Thousands of animal lovers, aspiring veterinarians and the just plain curious on Saturday got a look inside the world of one of the nation’s top veterinary schools.
Animals of all sizes were on display throughout the annual open house for the N.C. State University College of Veterinary Medicine, an event which traditionally attracts 8,000 to 10,000 people. Visitors also got an up-close look at emergency veterinary medicine at the state-of-the-art Randall B. Terry, Jr. Companion Animal Veterinary Medical Center.
“The citizens of North Caroline helped pay for this,” said Dr. Barrett Slenning, an associate professor at the College of Veterinary Medicine. “We want to show them what we’re doing with the taxpayers’ dollars.”
Slenning’s contribution on Saturday was to show to the public a fistulated steer, an animal which has a hole cut into his stomach connecting it to the outside. Veterinarians can open the hole to reach inside the stomach to see how the steer is digesting his food.
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Slenning said things such as the fistulated steer are popular attractions, in part because so few people are around farm animals now.
Karen Bledsoe of Cary brought her three young daughters to the exhibit because she said you don’t often get to see the inside of an animal’s stomach.
“It’s so fascinating,” she said. “We love animals, and we love to see them.”
The theme of this year’s open house, which coincided with World Veterinary Day, is the “One Health” concept in which the health of human, animals and the environment are tied together
Slenning, who is also leader of the college’s animal bio-security risk management group, said that with two-thirds to three-quarters of emerging diseases coming from animals, the health connection between humans and animals can’t be ignored. He said that protecting the animal population can in turn protect the human population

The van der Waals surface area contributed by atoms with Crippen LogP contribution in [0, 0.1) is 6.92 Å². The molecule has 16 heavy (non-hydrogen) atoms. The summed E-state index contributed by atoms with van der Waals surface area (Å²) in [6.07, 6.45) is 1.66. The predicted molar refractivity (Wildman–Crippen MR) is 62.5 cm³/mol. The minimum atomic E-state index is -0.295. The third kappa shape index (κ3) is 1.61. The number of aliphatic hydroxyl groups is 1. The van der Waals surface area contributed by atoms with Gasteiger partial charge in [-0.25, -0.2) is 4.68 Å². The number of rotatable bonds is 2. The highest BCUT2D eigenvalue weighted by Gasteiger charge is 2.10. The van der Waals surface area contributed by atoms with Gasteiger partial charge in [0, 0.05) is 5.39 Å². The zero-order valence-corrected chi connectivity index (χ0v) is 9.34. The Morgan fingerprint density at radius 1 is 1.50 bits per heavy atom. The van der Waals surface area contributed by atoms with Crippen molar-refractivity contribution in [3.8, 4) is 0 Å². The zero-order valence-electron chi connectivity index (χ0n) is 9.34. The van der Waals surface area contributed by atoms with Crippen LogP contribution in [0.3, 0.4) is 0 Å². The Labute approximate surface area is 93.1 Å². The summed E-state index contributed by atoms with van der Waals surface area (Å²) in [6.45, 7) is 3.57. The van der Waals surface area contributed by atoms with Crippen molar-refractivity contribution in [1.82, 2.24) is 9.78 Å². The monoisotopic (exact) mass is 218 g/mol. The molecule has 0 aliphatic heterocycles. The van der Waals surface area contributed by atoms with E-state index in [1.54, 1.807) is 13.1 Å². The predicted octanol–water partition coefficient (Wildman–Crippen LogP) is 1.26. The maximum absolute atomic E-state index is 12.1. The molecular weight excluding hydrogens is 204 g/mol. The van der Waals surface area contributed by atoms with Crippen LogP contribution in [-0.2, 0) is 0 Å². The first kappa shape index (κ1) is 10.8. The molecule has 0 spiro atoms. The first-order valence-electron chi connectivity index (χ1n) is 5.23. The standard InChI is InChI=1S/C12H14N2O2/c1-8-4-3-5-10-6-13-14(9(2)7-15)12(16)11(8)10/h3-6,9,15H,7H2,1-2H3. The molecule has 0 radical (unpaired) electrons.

Slenning’s colleagues shared lessons with visitors such as how medicine developed to help dogs can potentially be adapted to help humans and how preserving something as small as endangered freshwater mussels can improve water quality.
“People don’t realize how important these little critters are,” said Dr. Jay Levine, professor of epidemiology and public health at the college.
Earning a spot to become a student of one of the professors won’t be easy as the college was ranked third-best veterinary medicine school in the country by U.S. News & World Report.
Admissions officers gave advice to potential students such as Veronica Haynes, 13, of Durham. She was told that she’d need to take a lot of science courses in high school.
In the meantime, Veronica got a potential look at her future as she watched surgeries of dogs being spayed and neutered.
“It’s pretty cool seeing different animals and helping them,” she said.
But seeing what operations are like Saturday showed Marleigh Purgar-McDonald, 10, of Durham, that surgery isn’t in her future. But she still wants to become a veterinarian.
“I’ve known for a long time that I want to save animals,” she said.
For a more bloodless and pain-free surgery on Saturday, other open house attendees made it to the Teddy Bear clinic for free sewing up of beloved companions.
“He’s better now,” said Lisa Kranec, 6, of Apex, as she got her appropriately named friend “Teddy” back.